Tests may show a reduced white blood cell count since parvo infections hinder the bone marrow's ability to produce white blood cells, making it difficult for your puppy to fight off the infection.
There currently aren't any drugs that can get rid of parvovirus, so treatment to support your dog's immune system is your best bet to fight off the infection. Sadly, there is no guarantee for your puppy's survival, but with quick and effective treatment, they have a fighting chance.
Treatment for parvo includes keeping your dog warm; administering the proper medication; fighting dehydration by replenishing electrolytes, fluid, and protein loss with proper nutrition; keeping other infections at bay; and treating vomiting and diarrhea. What your veterinarian will ask you to do depends on the severity of your dog's infection.
Your vet may ask you to hospitalize your dog or keep them at the clinic where they can receive around-the-clock care and treatments.
The majority of dogs that survive the first 3 to 4 days will make a full recovery, a process that may take around a week.
Your veterinarian will help you come up with a plan to get your pup back on their feet and as healthy as possible.
During this time, make sure you take the necessary precautions to protect any other dogs you might have from contracting the virus (especially if they haven't been vaccinated) and ask your vet for advice on how to clean your home and your pup's kennel thoroughly to get rid of any lingering parvovirus.
Treatment for parvovirus can be costly, but pet insurance can help you cover some or most of the costs of veterinary care and treatments.
Prevention is the best way to protect your pup from parvo.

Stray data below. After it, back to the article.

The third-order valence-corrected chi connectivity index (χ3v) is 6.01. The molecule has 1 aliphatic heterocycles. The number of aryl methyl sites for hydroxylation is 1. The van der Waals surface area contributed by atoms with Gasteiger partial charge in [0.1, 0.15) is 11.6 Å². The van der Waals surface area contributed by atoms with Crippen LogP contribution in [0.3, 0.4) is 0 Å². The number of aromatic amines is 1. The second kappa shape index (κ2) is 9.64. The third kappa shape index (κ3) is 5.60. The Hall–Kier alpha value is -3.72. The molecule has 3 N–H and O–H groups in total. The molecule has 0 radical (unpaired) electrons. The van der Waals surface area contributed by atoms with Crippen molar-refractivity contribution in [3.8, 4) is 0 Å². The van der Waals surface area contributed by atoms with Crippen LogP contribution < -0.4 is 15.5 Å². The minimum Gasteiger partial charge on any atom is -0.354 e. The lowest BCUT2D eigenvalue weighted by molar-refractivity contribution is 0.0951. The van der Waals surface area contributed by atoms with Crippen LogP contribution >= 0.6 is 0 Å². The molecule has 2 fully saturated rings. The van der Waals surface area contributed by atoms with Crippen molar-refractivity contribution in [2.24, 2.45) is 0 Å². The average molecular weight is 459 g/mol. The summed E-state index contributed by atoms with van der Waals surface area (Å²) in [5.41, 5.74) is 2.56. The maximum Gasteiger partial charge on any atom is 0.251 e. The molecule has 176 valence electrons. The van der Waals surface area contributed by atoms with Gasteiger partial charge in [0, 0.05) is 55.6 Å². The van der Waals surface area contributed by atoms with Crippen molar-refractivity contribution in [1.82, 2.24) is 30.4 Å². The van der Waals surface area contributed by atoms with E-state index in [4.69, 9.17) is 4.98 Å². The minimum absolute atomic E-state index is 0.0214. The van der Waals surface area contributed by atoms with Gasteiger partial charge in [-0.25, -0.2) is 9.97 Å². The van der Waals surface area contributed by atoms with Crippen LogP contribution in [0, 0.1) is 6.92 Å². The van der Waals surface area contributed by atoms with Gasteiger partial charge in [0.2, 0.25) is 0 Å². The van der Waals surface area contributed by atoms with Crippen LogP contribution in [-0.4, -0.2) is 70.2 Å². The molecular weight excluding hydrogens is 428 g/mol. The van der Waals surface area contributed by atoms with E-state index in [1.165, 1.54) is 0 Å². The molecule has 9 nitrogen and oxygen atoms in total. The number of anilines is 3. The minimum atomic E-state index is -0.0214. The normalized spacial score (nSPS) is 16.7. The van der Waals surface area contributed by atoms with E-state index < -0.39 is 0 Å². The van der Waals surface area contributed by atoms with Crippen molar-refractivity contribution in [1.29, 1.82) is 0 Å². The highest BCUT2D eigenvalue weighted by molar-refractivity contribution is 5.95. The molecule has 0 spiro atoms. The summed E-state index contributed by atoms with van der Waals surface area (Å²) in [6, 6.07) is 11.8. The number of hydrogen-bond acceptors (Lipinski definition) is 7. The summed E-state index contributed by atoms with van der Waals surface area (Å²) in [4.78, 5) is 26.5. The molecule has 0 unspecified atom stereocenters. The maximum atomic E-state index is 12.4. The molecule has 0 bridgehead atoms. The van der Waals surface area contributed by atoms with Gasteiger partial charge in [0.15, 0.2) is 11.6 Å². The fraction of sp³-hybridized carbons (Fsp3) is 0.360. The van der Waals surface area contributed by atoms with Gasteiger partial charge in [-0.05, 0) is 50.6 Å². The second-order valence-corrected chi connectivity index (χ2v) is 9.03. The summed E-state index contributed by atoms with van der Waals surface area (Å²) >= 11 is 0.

Puppies can be vaccinated against the virus at 6, 8, and 12 weeks of age, along with a booster shot one year after that and every 3 years after that, but won't receive full immunity until they have all their shots. In rare cases, some dogs won't develop immunity and still be susceptible to parvo.
Until your puppy is fully vaccinated, you'll want to avoid going to places where other young dogs may be playing (dog parks, puppy training, kennels, daycare, etc) and keep them away from fecal waste when they go for walks or play outdoors.
If you come into contact with a sick or exposed puppy, make sure to wash your hands thoroughly and change your clothes before you play with your dog.
Want to learn more about how to best cover the cost of care for your puppy? Look to our top pet insurance services here.
Symptoms of parvo appear around 3 to 10 days after exposure, and include fever, vomiting, lethargy, diarrhea, and bloody stool.
Parvo is extremely dangerous and can be fatal. Dogs that are treated have a higher chance of survival and full recovery, especially if they survive the first three to four days.
Parvo is spread through direct contact with other dogs and contact with contaminated environments or feces.